Photography would be so much simpler if the camera worked like the human eye. But it doesn’t. Therefore, it is vital to understand what a camera will and will not do. In order to create an image that represents your vision, you must develop an understanding of how the camera functions and how to use those functions to reach the desired end result. Beyond the camera there is post-processing software, such as Lightroom and Photoshop, that can help further develop the vision.
Whether you have a Canon or Nikon point-and-shoot or DSLR your camera most likely has a Mode Dial on the top. If you haven’t changed anything your mode dial is probably on P (Canon, Sony, Fuji) or Auto (Nikon). In this mode the camera uses its internal light meter to determine the ISO, shutter speed, and aperture values to use. You just focus and take a picture. This works well for most snapshots, but not so well if you are trying to achieve a particular effect. ISO, shutter speed, and aperture are part of the exposure triangle and adjustments to these three values are what allow you capture an image as intended.
Canon Mode Dial Nikon Mode Dial
All three elements of the exposure triangle interact with each other. Changing one usually requires a change to another. For right now, we are going to try to look at them in isolation by using some semi-auto modes on your camera and watching how the camera adjusts. In part two we will begin to look at each element of the exposure triangle in more depth.
I did not know what the letters in ISO represented but thought I should find out before I wrote this post. They stand for International Standards Organization. I wasn’t missing anything because what the letters stand for is completely unhelpful to understanding how ISO matters in photography. Back when we used film, the ISO number indicated the film’s sensitivity to light. I used to shoot with ISO 64 slide film when capturing landscapes. Most people typically chose ISO 100 film when shooting outdoors and ISO 400 or 800 for shooting indoors. The higher the ISO number the higher the film’s sensitivity to light. So why not shoot with ISO 400 or 800 all of the time? As the ISO increases so does the grain (film) or noise (digital). When there is sufficient light one can achieve a higher picture quality using a lower ISO because there will be finer detail and less graininess in the photo. Even though most of us no longer use film, digital cameras have adjustable ISO and function in the same way as a film camera with one HUGE advantage; when you move from outside to inside and want to take a quick photo of your adorable child, you don’t have to change film. You simply press the ISO button on your camera and change the number.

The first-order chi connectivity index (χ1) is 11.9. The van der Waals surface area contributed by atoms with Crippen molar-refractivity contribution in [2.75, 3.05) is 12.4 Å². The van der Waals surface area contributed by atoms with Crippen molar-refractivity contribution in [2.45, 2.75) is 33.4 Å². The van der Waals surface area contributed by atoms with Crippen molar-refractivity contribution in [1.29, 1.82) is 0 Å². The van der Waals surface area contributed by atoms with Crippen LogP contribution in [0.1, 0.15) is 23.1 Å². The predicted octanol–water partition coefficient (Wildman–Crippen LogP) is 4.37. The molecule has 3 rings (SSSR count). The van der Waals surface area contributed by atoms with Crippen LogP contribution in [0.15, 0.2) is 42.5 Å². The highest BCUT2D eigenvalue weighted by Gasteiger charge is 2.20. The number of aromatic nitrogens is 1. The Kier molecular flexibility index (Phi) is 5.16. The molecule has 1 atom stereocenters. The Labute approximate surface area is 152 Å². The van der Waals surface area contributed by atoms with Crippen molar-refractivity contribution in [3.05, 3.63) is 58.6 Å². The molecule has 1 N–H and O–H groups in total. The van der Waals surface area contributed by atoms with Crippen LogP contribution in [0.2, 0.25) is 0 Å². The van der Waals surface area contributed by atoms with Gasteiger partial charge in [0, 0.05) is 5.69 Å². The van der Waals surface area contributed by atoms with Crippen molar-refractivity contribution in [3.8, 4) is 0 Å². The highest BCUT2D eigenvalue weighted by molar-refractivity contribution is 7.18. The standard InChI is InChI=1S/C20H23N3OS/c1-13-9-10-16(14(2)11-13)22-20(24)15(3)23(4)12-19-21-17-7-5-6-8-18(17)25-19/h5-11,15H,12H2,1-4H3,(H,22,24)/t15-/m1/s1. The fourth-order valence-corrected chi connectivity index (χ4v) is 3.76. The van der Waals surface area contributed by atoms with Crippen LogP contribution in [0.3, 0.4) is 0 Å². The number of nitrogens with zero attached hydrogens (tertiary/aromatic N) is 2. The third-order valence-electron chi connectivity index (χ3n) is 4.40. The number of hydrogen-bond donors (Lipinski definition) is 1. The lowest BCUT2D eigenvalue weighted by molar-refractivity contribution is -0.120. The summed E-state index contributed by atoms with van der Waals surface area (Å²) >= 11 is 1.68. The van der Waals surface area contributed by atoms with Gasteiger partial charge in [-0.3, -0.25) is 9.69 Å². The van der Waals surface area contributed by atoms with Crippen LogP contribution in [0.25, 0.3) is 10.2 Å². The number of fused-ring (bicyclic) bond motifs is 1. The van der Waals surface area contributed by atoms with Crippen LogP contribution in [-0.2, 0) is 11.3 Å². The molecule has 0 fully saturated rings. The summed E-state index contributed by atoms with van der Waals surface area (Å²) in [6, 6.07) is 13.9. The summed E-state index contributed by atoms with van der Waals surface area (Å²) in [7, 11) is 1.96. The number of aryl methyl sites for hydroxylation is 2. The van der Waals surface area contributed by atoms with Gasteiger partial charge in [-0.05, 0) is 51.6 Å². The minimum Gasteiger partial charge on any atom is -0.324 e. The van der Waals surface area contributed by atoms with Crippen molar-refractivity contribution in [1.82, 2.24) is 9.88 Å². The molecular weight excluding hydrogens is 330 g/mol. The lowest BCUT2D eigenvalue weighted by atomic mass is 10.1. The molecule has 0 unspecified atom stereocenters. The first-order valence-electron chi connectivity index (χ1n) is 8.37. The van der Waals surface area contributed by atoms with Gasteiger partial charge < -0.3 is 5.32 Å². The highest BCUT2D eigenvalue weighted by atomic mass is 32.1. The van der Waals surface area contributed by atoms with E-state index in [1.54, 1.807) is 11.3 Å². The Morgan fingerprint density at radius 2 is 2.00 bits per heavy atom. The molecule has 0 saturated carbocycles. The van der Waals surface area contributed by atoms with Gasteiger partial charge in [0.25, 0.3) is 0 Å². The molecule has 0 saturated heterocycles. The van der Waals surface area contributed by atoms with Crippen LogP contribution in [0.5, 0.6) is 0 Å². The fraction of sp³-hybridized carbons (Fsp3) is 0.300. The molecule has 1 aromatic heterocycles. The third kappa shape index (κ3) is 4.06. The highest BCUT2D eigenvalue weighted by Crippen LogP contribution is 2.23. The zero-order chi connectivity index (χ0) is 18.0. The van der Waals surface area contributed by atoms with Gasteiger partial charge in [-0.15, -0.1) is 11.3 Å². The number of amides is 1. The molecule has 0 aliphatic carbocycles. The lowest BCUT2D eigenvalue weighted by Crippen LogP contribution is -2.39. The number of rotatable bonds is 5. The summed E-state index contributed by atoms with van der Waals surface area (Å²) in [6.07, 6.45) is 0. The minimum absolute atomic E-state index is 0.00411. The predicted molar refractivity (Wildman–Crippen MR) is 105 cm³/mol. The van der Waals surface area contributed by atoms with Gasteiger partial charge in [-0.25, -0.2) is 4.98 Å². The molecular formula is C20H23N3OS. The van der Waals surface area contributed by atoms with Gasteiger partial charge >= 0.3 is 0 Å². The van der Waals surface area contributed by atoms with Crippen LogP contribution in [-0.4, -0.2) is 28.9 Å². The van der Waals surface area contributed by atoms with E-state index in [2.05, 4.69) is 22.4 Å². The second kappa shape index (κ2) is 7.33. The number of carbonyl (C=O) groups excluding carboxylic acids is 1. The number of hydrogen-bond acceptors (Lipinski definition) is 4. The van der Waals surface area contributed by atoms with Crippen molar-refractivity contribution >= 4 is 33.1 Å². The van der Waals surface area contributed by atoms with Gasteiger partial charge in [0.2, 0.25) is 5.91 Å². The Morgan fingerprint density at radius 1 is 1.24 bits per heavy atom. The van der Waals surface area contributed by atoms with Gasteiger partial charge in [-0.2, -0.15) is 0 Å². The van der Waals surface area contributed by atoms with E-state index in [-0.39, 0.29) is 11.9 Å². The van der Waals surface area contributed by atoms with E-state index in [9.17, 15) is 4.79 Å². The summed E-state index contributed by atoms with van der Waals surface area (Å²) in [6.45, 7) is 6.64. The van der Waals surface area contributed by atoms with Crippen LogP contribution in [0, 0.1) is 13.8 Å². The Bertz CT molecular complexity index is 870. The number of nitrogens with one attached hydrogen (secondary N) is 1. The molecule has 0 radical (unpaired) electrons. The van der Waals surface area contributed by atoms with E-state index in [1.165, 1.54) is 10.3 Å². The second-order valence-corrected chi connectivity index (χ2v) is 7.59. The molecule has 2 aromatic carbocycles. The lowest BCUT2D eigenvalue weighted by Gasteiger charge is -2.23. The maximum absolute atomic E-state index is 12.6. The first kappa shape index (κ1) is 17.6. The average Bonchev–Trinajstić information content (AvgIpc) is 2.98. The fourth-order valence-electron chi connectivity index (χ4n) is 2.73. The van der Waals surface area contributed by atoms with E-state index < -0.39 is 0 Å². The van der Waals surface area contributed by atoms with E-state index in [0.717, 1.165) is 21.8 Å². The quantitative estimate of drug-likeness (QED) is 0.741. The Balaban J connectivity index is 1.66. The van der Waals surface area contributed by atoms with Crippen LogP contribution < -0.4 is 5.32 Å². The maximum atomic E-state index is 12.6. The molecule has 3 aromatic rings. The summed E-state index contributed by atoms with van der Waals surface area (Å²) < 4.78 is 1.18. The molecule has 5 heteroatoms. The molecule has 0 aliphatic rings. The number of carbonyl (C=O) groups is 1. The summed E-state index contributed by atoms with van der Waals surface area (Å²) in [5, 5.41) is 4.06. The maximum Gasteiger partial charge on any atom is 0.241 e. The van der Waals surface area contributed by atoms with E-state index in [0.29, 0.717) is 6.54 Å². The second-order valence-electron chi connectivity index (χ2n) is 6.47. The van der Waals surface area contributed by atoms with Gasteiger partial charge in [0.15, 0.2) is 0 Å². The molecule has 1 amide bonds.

ISO can function more independently than the other two elements of the exposure triangle and it deals primarily with light. If you need more light-gathering capability and you can’t achieve the results you need by adjusting other settings, then you will need to raise the ISO. If you haven’t changed anything, your camera is probably set to Auto ISO. In order to really learn from the semi-auto modes we are looking at today, you will want to change your ISO to 100. The method for changing the ISO varies by camera and many even have an ISO button.
Shutter speed is exactly what it sounds like. It is the speed at which the shutter opens and closes to take a photo. When the shutter is open it allows light to pass through the lens and hit the camera’s sensor. The sensor in a digital camera is essentially the film. The amount of light hitting the sensor helps determine the brightness of your photo. Common shutter speeds can range from 30 seconds for photographing stars to 1/2000th of a second for freezing fast action. The proper shutter speed for any photo is determined by the ISO, aperture, the amount of ambient light, and what you are trying to achieve with your photo. If the shutter is left open too long the picture will be over-exposed and too bright. A shutter speed that is too short will result in a photo that is too dark. The extremes on either end make for an unusable photo. Any parts of your photo that are completely white or completely black will have no detail.
The length of time the shutter is open also affects whether the subject is blurry or clear. If you have ever tried to photograph children indoors you probably have several photos with a colorful streak that is supposed to be a child. To compensate for the low light indoors the shutter will stay open longer to let in more light. The children move faster that the speed of the shutter resulting in blurry photos. Once again, it is necessary to adjust other elements of the exposure triangle to compensate for this. It is also important to remember that none of us can hold a camera completely still for very long. Longer shutter speeds usually require the camera to be on a tripod.